St James’s Place has defended seminars it hosted for British Airways pilots that resulted in people transferring out of their defined benefit pensions.
SJP has faced questions from MPs on the work and pensions select committee about its work with BA, after a letter from the Trades Union Congress last month suggested the advice firm was promoting pension transfers at the events.
In the letter, TUC policy officer Tim Sharp said the British Airline Pilots’ Association reported that during last year’s consultation process to close the New Airways Pension Scheme to future accrual, SJP advisers were “very active” in trying to promote transfer values, which were not promoted by the employer.
Committee chair Frank Field then wrote to SJP chief executive Andrew Croft asking for more information including about how the seminars are publicised, what proportion of attendees transfer their pension, and whether SJP holds similar events with other companies that have DB schemes.
In his reply, Croft says that one SJP advice firm has developed close relationships with BA staff and started working with the company’s pilots in 2002.
He says: “The relationship between the SJP adviser and members of the British Airways Pension Scheme is not typical within our business and exists for reasons that are specific to that scheme and the needs of some of its members.”
Croft is clear the sessions “in no way” promote or are designed to promote transfers.
He says in the letter: “These have now been running for the past nine years and it is therefore also important to note they were not established in response to the closing of NAPS announced at the end of last year.”
The letter says that since 2009 there have been 44 pension and taxation briefings that have been attended by 353 pilots and senior managers. Of those, 58 (16 per cent) have arranged a transfer through SJP with 7 per cent transferring within a year of attending the seminar.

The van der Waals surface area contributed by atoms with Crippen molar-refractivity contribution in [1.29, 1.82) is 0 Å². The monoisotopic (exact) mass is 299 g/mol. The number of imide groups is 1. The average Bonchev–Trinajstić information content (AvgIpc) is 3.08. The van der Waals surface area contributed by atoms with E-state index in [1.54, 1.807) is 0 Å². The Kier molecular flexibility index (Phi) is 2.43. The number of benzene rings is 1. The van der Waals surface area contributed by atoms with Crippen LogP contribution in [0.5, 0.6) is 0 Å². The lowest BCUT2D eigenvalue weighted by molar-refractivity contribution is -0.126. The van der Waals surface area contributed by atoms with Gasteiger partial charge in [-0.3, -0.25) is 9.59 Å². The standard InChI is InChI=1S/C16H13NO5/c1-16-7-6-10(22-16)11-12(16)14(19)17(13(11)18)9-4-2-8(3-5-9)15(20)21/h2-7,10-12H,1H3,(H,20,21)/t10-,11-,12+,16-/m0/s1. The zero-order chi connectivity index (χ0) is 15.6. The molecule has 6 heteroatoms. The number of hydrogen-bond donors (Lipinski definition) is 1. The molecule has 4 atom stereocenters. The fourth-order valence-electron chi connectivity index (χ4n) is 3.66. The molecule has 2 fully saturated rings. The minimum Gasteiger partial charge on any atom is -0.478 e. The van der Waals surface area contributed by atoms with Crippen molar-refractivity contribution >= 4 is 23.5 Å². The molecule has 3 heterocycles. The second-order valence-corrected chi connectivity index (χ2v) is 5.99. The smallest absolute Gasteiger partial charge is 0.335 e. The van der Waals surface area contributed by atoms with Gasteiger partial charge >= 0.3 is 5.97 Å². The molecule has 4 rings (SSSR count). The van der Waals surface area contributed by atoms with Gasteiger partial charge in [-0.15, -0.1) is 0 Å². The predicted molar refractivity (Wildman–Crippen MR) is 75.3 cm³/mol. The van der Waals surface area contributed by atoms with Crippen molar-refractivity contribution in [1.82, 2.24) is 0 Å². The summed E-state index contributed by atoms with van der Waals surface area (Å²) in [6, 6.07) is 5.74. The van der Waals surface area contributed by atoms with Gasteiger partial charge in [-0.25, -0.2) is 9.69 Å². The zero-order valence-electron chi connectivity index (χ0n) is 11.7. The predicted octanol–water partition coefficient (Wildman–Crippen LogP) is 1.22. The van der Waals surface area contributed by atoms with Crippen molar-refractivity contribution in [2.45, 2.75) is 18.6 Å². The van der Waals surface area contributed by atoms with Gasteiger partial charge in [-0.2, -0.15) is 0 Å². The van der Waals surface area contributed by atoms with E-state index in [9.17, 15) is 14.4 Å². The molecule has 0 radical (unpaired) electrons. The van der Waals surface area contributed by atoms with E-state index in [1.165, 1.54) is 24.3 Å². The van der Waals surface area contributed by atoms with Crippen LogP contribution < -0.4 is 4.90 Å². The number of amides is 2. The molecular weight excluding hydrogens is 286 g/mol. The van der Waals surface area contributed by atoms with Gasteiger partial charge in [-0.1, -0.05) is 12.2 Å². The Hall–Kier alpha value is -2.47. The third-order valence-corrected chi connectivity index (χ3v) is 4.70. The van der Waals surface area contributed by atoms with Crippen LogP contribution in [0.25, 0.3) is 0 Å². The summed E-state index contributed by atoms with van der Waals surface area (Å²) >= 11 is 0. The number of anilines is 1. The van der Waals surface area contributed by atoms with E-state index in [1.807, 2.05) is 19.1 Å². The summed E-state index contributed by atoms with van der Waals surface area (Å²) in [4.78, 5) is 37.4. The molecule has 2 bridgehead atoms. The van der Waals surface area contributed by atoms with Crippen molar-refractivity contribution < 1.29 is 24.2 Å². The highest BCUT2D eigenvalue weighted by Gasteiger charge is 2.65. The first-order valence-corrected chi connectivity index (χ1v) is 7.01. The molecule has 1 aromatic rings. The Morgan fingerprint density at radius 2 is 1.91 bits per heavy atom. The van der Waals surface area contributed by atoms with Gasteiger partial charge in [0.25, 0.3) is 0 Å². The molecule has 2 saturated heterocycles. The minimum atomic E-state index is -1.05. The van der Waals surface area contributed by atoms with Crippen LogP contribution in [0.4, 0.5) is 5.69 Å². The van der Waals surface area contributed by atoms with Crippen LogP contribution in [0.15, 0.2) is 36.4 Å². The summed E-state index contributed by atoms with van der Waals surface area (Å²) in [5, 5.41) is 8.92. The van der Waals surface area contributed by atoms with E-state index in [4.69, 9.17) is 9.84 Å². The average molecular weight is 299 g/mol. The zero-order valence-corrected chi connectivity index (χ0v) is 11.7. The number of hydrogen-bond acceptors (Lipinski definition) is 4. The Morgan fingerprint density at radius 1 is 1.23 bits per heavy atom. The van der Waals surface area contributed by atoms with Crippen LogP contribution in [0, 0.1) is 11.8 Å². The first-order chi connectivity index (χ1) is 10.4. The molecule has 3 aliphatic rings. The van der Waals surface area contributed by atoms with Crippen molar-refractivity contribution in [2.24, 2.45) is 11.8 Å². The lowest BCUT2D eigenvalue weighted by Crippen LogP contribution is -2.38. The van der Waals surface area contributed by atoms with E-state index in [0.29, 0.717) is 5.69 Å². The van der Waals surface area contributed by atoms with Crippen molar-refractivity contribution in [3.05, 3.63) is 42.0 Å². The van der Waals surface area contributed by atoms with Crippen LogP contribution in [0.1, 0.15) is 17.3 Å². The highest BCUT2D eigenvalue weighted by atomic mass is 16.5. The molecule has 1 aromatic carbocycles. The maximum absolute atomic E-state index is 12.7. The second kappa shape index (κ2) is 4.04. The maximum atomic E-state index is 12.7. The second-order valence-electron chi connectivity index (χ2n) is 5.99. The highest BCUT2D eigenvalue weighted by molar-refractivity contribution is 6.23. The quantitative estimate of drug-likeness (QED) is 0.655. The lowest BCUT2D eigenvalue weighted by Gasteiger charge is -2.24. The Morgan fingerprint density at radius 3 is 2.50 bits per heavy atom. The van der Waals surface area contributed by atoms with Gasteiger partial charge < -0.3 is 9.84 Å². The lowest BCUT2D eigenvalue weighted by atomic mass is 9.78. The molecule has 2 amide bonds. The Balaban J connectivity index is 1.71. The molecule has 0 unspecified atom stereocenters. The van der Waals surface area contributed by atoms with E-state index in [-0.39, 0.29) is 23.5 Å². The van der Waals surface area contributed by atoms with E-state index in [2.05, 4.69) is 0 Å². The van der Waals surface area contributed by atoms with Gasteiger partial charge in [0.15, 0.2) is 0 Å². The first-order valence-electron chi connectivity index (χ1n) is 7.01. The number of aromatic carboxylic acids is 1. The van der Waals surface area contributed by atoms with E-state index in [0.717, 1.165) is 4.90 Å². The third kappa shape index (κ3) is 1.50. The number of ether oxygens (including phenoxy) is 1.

The seminars are run by the SJP adviser and SJP’s group pensions head. They are held in a Hyatt Hotel and last for several hours.
Croft says the closure of the scheme has not resulted in any change to the frequency of the briefings or the way they are run.
Since November last year, there have been three briefings with 28 attendees and, at the time of the letter, none had arranged a transfer but there are two people who are taking advice with a view to transferring.
Croft says in the letter people who attend the seminars are told they must get regulated advice.
Croft says: “Where clients are provided with personalised financial advice through a follow-up meeting, we make it clear that SJP advisers offer restricted advice.”
The BA scheme is “generally” positioned as gold-plated to people who attend the briefings, Croft says, and they are told about the advantages of the scheme, spousal benefits, and how it provides retirement income.
The seminars are publicised through one of SJP’s firm’s websites, through an online service accessible only by BA pilots, and through a BA pilot forum hosted through BALPA.
Croft says SJP’s position is that DB transfers are appropriate only in a small number of cases.
In an appendix to the letter, SJP says the FCA included 65 of its cases in its suitability review in May 2017, with 93 per cent of the cases found to include suitable advice.
The appendix says: “In addition to this wider review of advice, the FCA has reviewed a small number of defined benefit transfers advised on by [SJP] and has found them all to be suitable.”
Last December, SJP said it would no longer accept new DB transfer requests from British Steel Pension Scheme members.